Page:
[phpBB Debug] PHP Warning: in file [ROOT]/phpbb/session.php on line 585: sizeof(): Parameter must be an array or an object that implements Countable
[phpBB Debug] PHP Warning: in file [ROOT]/phpbb/session.php on line 641: sizeof(): Parameter must be an array or an object that implements Countable
Can't switch carer mode off - Carers UK Forum

Can't switch carer mode off

For anyone who is bereaved or no longer providing care.
I stopped being a carer at the turn of the year. However, I still seem to act like one whenever I am out with anyone else. I have not tried to cut up anyone's dinner for them (yet!) but I have found myself telling people where to go, how to act and what to watch out for. How long is this likely to last? I really would prefer to treat people the way I'd like to be treated - as a responsible grownup!
Par for the course ... even years for some.

Old thread of mine ... I hope it assists :

https://www.carersuk.org/forum/support- ... pect-31598

No two carers " Adjust " the same to that outside world out there ... some never do.

Some need company , others prefer to find a new way on their own.

At most times , fumbling in the dark ... until someone switches the light on.
I can't stop caring either. I certainly wasn't a carer at the start but I've just kept going ever since. I feel that I would rather help others in the same boat than return to the rat race which I always hated anyway.
If I'm at home and have walked the dogs and finished all my most urgent jobs I get itchy feet to be out doing something useful again.
I wish I could find a "me" thing but besides my dogs it's either work, coffee with fellow carers or project house ( a consequence of caring) So in a nut shell I am 10 months on but still totally in care mode because of where I was before.
As for the carer element , NEVER leaves you ... it's now a permanent part of the new you.

A sense of still belonging , and still concerned for your former ship mates.

Mostly explains why I returned to become active again through this forum ... the only place left in town.
Thank you both. I became a carer early on in retirement. That means that, of course, I never had any days off or carer's allowance, but I had already earned my full pension. However, I feel I have lost what should have been the best years of my retirement, both the years caring and dealing with the fallout afterwards - as well as, apparently, the ability to relate to other adults on a proper level!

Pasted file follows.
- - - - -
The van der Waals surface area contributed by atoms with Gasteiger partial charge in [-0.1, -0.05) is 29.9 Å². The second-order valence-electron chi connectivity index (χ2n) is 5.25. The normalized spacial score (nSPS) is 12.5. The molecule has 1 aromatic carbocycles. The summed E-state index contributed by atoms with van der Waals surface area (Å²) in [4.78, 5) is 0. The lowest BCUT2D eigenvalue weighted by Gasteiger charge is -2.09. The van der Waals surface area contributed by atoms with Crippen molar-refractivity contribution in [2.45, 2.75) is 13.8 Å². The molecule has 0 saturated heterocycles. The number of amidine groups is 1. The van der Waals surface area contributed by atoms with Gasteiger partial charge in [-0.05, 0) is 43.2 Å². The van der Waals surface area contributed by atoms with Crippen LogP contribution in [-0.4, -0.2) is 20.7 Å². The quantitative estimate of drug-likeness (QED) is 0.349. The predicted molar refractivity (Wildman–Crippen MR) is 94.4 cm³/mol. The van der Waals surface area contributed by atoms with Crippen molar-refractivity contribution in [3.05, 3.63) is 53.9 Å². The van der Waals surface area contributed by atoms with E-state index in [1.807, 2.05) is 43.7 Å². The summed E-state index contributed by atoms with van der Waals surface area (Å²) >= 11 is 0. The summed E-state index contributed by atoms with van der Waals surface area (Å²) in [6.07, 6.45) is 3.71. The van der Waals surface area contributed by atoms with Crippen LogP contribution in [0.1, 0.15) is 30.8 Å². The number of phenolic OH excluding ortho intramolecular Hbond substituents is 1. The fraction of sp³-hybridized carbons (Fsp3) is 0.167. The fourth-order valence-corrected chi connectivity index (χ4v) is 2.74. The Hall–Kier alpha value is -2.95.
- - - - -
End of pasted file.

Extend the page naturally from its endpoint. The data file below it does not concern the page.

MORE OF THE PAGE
What ifs ... the bane of our lives.

They are exactly that ... what ifs.

Yep , as I described , isolation for years then back out to the outside world.

The prisoner analogy ... no probation officier for us.

Either sink or swim ... it's down to you ... joining a local group with similar interests may help.

It did me , local Astronomy society ... after a decade of just me and my caree.

Helped me to mix with people again , got to know what this new outside world was like ( Even worse that I imagined !).

The very last thing you , or any other now former carer needs , is feeling sorry for one's self.

Takes time ... you've been away for a while ... hence the prisoner analogy.

If nothing else . go twirling for a while ... it's free at our age !


Try having a holiday (see my post on Roll Call). It helps you focus on just you.
Well, I went out to dinner with friends last night and managed not to over-organise them (I hope). I've also had one short break, but it was hard to switch off from thinking how I would manage it with my caree, which I had got so used to doing. I hope the next one will be easier.

The explanation that care blurs the boundary between work and personal life is very helpful; I had not thought of it like that. Yes, volunteering in some way is definitely on the agenda for next year, as soon as I have caught up with all the personal medical etc appointments which I had to put on hold while I was caring. (Yes, I know all about taking care of myself in theory, but the practice wasn't quite like that!)
Breaking that now imaginary ( For some ) chain to one's caree is always troublesome.

Trouble is ... it never truly breaks ... it's now part of the new you.

How the new you carries it around is down solely to each former carer.

That chain ... made of steel ... or paper ?

Only YOU can decided which.